- January 11, 2017, when Erik Prince, acting as a back channel for Trump, met with sanctioned sovereign wealth fund Russian Direct Investment Fund CEO Kirill Dmitriev.
That Peskov’s assistant (and whatever representative from Putin’s office that called Felix Sater the next day), Sergey Kislyak, and Kirill Dmitriev are agents of Russia is clear. With the indictment of Natalia Veselnitskaya in December, the government deemed her to be working as an agent of Russia during the same time period she pitched sanctions relief to Trump’s campaign. And while the government hasn’t proven it beyond quoting Rick Gates acknowledging he knew of Konstantin Kilimnik’s past with the GRU and FBI’s belief that he continues to have ties, the government certainly maintains that Kilimnik does have ties to Russian intelligence.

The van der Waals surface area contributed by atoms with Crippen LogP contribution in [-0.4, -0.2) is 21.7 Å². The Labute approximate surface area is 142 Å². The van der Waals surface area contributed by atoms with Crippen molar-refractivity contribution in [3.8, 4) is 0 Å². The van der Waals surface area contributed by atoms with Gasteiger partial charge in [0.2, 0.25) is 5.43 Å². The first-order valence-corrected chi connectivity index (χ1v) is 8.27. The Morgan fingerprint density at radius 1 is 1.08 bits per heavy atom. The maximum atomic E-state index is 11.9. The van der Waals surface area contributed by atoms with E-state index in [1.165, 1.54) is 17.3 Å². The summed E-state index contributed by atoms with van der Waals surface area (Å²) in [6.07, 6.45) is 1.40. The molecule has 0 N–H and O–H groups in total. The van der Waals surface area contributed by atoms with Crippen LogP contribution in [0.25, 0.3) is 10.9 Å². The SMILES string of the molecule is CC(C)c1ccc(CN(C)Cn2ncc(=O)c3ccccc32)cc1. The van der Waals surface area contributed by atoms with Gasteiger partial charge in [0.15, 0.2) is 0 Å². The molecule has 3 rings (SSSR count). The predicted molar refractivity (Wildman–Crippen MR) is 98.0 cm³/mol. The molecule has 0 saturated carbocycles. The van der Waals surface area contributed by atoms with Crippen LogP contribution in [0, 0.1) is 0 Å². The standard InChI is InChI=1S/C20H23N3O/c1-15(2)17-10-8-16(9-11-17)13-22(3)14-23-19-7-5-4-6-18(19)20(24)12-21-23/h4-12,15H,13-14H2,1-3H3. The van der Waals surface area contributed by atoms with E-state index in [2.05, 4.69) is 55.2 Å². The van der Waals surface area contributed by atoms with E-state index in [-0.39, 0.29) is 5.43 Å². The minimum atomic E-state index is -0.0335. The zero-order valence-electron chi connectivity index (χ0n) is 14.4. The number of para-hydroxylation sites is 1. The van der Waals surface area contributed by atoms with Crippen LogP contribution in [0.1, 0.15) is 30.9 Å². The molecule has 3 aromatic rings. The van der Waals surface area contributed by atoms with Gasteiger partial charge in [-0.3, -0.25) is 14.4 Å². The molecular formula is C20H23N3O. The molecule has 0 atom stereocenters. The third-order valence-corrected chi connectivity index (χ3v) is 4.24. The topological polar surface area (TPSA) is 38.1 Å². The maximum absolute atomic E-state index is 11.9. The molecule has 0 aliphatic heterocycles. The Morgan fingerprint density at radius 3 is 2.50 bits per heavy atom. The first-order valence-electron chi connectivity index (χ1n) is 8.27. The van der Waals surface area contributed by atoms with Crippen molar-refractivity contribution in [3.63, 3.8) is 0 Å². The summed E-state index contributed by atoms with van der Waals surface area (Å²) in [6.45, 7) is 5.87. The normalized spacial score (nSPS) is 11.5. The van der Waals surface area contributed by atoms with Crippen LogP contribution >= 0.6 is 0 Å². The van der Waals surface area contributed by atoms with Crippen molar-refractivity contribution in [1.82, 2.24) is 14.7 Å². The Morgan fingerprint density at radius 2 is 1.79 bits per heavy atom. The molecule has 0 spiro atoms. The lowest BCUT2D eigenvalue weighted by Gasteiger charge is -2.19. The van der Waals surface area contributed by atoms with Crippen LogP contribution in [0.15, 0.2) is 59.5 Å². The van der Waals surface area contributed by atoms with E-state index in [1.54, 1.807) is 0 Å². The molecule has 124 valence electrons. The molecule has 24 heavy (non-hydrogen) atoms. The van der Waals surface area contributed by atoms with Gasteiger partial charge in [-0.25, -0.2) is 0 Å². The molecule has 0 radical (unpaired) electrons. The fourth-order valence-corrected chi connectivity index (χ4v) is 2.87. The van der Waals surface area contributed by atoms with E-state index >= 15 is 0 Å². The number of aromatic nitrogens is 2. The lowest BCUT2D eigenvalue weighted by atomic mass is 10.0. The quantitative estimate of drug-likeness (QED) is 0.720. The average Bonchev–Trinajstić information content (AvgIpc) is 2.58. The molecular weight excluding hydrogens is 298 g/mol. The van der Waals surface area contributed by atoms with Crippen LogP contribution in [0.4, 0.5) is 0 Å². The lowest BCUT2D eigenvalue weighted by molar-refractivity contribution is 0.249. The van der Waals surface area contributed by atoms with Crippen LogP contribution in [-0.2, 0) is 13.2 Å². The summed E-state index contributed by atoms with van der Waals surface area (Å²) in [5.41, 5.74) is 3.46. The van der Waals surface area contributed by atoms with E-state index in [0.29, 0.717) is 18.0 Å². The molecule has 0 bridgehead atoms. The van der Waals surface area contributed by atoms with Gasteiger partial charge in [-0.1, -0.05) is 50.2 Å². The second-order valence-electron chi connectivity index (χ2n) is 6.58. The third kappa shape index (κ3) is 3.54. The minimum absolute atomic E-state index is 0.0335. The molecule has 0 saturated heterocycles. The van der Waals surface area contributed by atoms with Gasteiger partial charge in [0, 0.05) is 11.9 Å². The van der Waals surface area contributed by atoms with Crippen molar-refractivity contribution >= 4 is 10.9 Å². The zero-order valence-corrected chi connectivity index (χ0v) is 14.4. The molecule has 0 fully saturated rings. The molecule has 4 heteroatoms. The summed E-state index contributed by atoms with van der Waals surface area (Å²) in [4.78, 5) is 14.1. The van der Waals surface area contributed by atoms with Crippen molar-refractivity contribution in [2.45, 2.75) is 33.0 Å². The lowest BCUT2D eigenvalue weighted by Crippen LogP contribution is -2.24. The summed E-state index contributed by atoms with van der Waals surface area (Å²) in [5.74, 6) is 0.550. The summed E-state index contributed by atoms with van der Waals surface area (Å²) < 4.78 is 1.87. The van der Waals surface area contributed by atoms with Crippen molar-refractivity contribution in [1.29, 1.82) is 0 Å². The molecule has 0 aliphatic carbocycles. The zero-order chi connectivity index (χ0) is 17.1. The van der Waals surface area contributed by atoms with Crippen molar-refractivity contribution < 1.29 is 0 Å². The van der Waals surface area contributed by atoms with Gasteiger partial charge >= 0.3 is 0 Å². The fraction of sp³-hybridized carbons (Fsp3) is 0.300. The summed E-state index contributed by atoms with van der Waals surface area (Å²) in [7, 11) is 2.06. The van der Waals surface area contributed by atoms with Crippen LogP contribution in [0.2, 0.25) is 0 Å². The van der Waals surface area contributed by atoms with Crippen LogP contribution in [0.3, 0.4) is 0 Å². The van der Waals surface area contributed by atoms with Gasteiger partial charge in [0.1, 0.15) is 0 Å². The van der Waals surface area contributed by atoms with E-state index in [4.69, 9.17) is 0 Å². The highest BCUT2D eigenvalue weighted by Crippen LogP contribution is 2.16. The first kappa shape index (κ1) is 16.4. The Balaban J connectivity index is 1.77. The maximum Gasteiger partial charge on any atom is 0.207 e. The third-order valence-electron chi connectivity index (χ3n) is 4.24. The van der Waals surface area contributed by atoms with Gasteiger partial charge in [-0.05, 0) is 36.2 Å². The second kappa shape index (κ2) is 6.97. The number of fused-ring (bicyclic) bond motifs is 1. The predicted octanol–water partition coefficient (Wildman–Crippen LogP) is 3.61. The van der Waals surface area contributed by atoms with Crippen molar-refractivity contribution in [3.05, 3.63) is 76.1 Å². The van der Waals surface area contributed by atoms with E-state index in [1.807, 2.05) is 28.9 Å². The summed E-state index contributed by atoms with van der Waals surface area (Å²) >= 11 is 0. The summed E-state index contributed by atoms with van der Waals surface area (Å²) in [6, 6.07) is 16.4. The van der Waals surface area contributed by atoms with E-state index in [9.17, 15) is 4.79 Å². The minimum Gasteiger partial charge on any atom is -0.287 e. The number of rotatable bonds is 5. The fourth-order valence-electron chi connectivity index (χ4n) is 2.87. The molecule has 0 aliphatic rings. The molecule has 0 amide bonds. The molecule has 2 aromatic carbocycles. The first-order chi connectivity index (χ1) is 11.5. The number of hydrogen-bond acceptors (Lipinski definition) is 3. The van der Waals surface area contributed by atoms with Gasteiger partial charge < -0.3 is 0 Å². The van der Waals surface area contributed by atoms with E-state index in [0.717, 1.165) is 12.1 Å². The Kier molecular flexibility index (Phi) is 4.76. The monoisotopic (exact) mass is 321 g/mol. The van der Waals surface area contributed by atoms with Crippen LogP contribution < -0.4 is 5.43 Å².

Those are links. It’d be useful to have an official report on them. But since Mueller hasn’t charged them as a conspiracy, we may only learn what we’ve seen in plea agreements or official testimony to Congress.
Likewise Rosenstein’s invocation of “collusion” in the unredacted parts of his memo describing the scope of the investigation as it existed in August 2017 (it expanded and contracted after that point, so there are like different memos).
Allegations that Paul Manafort:
- committed a crime or crimes by colluding with Russian government officials with respect to the Russian government’s efforts to interfere with the 2016 election for President of the United States, in violation of United States law;